If we look more closely the “If you love me…” comes with a promise attached…. Jesus is not leaving us alone.
Jesus at the same time as saying “ If you love me…” also reminds us that Something of God is deep within us and always encouraging us.
As we move in the church calendar to Ascension and Pentecost, that time when it may be tempting to see Jesus leaving his disciples after the resurrection…. So graphically portrayed for us at Ascension Day when the Paschal Candle is removed, we need to remind ourselves of that important thing which Jesus reminded his disciples in today’s Gospel, that something of God truly remains with us and is indeed within.
So often when facing difficulties and stresses of any kind it is so tempting to think we face things on our own, without recognising or taking the time to recognise that we are not all alone after all.
I was reminded very much of this when walking along the beach the other day when I noticed the footprints in the sand. I reminded myself of that famous poem: ……
One night I dreamed I was walking along the beach with the Lord.
Many scenes from my life flashed across the sky.
In each scene I noticed footprints in the sand.
Sometimes there were two sets of footprints,
 other times there were one set of footprints.

This bothered me because I noticed that during the low periods of my life,
when I was suffering from anguish, sorrow or defeat, I could see only one set of footprints.

 So I said to the Lord,
"You promised me Lord, that if I followed you,
 you would walk with me always.
But I have noticed that during  the most trying periods of my life there have only been one set of footprints in the sand.
Why, when I needed you most,
 you have not been there for me?"

The Lord replied,
"The times when you have
seen only one set of footprints,
is when I carried you."

This is an important thing to remember because feeling alone can be totally devastating for some people.

Furthermore the Gospel paints a picture of being drawn into God and the feast of the Ascension (on Thursday) is one way we picture this happening not just for Jesus but for us too.

We are Drawn into God, we are God’s offspring as Paul says in the court of the Areopogus in Athens. Let us not treat God or think of God as if he were apart from us… he is not above or away…. He is not something made of silver or gold.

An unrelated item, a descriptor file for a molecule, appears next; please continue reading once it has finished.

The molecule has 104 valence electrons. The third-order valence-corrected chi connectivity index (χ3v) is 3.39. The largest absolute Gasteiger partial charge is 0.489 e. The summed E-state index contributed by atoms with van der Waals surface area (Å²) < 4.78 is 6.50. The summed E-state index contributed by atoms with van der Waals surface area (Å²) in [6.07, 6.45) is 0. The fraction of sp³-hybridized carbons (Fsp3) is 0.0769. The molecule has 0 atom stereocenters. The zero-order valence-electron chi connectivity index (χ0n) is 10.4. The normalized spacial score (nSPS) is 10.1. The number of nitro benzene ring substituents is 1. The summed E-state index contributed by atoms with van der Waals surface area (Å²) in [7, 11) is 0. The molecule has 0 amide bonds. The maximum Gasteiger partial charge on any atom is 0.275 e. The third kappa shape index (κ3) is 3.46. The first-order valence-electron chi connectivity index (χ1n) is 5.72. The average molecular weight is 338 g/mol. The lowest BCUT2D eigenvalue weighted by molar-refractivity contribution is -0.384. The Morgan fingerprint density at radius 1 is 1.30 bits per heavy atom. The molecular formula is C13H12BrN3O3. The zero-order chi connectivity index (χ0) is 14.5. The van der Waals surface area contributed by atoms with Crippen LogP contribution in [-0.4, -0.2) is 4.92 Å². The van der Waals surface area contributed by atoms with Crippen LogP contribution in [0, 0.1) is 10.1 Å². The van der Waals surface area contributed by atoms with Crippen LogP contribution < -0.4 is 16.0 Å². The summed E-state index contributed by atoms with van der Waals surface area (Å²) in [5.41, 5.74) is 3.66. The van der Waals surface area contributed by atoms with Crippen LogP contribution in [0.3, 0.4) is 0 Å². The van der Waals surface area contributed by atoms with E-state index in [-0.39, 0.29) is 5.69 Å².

God is closer than we ever really imagined so let us live with one another as if this was indeed the case, God is close to each one of us.

Footprints take 2!

Imagine you and the Lord Jesus are walking down the road together. For much of the way, the Lord's footprints go along steadily, consistently, rarely varying the pace.
But your footprints are a disorganized stream of zigzags, starts, stops, turnarounds, circles, departures, and returns.
For much of the way, it seems to go like this, but gradually your footprints come more in line with the Lord's, soon paralleling, His consistently.

You and Jesus are walking as true friends!

This seems perfect, but then an interesting thing happens: Your footprints that once etched the sand next to Jesus' are now walking precisely in His steps.

Inside His larger footprints are your smaller ones, you and Jesus are becoming one.

This goes on for many miles, but gradually you notice another change. The footprints inside the large footprints seem to grow larger.

Eventually they disappear altogether. There is only one set of footprints.

They have become one.
This goes on for a long time, but suddenly the second set of footprints is
back. This time it seems even worse! Zigzags all over the place. Stops. Starts. Gashes in the sand. A variable mess of prints.
You are amazed and shocked.

Your dream ends. Now you pray:

"Lord, I understand the first scene, with zigzags and fits. I was a new Christian; I was just learning. But You walked on through the storm and helped me learn to walk with You."

"That is correct."

"And when the smaller footprints were inside of Yours, I was actually learning to walk in Your steps, following You very closely."

"Very good.. You have understood everything so far."

When the smaller footprints grew and filled in Yours, I suppose that I was becoming like You in every way."


"So, Lord, was there a regression or something? The footprints separated, and this time it was worse than at first."

There is a pause as the Lord answers, with a smile in His voice.

"You didn't know? It was then that we danced!"

To everything there is a season, a time for every purpose under heaven: A time to weep, a time to laugh, a time to mourn, and a time to dance.
Ecclesiastes 3:1,4.